The week between Christmas and New Year’s—let’s call it Twixtmas–can be a difficult time to keep up your healthy habits. There are leftover holiday treats everywhere, many people have some time off of work, and the siren call of the sofa is particularly strong when it’s cold outside. I began reflecting on my own habits during Twixtmas, which are uncannily close to this guy’s:
I dug into our MyFitnessPal database to see if I could learn anything from our users. As per usual, the answer was YES. Instead of mirroring my pattern (calories consumed: up, calories burned: down), MyFitnessPal members showed a decidedly different pattern. Let’s take a look:
Three things really stand out:
1. MyFitnessPal members are NOT bingeing on leftover treats between holidays. The solid grey line represents how many calories people eat on any given day—for example, you can see the huge spike on Christmas Eve showing an uptick from all of the festive foods. What’s interesting, though, is that it is a spike: it doesn’t rocket up and then stay high throughout Twixtmas. Rather, it plummets right back down to normal. In fact, there is no difference between the average number of calories consumed during Twixtmas and the other weeks of December and January. Well done, MyFitnessPal members!
For advice on how I could be sure not to pack on post-Christmas pounds, I asked our coaching expert, Glennis Coursey, and our in-house dietician, Elle Penner, R.D. for advice. Here’s what they said:
- Cut back on booze between the two holidays–save the calories for an extra glass of champagne when the clock strikes midnight.
- Be sure to get right back into tracking on MyFitnessPal if you fell out of the habit during the holidays.
- Assess and manage the damage: get back in the habit of stepping on the scale and recording your weight in MyFitnessPal. Hiding from the truth never did anyone any good, friends.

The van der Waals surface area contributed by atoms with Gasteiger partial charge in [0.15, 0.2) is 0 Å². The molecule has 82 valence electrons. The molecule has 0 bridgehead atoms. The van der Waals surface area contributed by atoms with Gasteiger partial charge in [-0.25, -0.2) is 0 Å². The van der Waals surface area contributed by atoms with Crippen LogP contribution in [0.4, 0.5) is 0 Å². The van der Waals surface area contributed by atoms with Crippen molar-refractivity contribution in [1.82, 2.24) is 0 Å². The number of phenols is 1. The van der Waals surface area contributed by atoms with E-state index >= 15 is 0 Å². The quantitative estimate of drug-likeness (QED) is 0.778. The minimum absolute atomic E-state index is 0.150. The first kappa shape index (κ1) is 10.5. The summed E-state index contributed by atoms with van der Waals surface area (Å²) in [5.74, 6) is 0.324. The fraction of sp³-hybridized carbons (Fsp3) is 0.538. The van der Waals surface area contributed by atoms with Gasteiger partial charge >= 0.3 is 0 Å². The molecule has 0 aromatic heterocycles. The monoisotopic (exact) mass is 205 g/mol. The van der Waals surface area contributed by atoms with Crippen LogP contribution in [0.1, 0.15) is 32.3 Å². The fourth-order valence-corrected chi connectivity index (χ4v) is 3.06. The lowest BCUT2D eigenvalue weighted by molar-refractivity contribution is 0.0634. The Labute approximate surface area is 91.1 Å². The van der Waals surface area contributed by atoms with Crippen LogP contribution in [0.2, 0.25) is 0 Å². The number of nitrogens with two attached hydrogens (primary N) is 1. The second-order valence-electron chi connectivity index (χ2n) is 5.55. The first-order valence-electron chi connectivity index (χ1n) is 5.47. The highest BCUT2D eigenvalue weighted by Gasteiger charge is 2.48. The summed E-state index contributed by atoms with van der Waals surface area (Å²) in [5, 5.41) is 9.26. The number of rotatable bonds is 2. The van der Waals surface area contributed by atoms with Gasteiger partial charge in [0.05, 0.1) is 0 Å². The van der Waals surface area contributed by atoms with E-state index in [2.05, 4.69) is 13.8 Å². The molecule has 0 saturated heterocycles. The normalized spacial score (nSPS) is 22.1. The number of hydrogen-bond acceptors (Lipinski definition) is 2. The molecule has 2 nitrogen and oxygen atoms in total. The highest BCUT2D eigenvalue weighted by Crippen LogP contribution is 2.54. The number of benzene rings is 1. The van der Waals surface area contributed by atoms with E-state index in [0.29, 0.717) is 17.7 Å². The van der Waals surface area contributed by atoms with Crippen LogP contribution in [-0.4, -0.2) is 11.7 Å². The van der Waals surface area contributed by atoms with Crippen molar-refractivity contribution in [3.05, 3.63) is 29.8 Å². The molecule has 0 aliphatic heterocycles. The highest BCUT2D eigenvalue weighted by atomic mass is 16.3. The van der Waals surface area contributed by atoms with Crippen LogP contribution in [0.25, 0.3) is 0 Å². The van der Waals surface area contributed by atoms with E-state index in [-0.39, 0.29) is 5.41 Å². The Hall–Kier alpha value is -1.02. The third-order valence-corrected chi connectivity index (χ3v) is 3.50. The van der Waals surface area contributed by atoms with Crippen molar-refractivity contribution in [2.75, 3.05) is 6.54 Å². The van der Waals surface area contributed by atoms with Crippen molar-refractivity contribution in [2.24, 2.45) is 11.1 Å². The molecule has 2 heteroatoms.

2. MyFitnessPal members are using the time off to stay active. Take a look at the solid red line in the graph above–it represents the average number of calories burned from exercise per day. See where it’s the highest? The day after Christmas! You virtuous souls were combating extra holiday food with additional exercise. That is some masterful maintenance work. Now check out the dotted red line–this shows a seven day average of calories burned. You’ll notice that it’s flatter than the solid line because it gets rid of all of the jagged peaks and valleys from weekends and holidays. This makes it easier to see week-level trends, and you can see that it’s actually the highest during Twixtmas–15% higher than the rest of December and January, to be exact. MyFitnessPal users aren’t just sludging around the house between holidays, they’re putting the extra time to productive use.
To keep yourself moving during Twixtmas, our experts recommend:
- Get the whole family involved in a fun outdoor activity like skating, sledding, building a snowman, or going on a hike or walk in warmer climates.
- For every holiday party, plan an extra active outing such as a bike ride, run, or fast walk around the neighborhood.
- Start using the new wearable devices (i.e., Fitbits) and exercise equipment you received as holiday gifts.
3. MyFitnessPal members are not making unrealistic New Year’s resolutions. Counter to my expectations that calories burned would go up after NYE (who isn’t vowing to lose weight and hit the gym?), exercise calories actually dip a little (5%) on Jan 1-7, as compared to the other non-holiday days of December and January. People are probably busy digging themselves out of the holiday chaos and resuming their normal lives instead. Though of course we never like to see decreases in activity, it’s heartening to see that people aren’t jumping head-first into any crazy, workout fads, either.
For a sustainable approach to making your lifestyle healthier this year:
- Don’t set unrealistic goals on January 1. Instead, take a moderate, long-term approach by taking small steps to change your habits one at a time (e.g., drink more water, make it to the gym twice this week, cut out added sugars).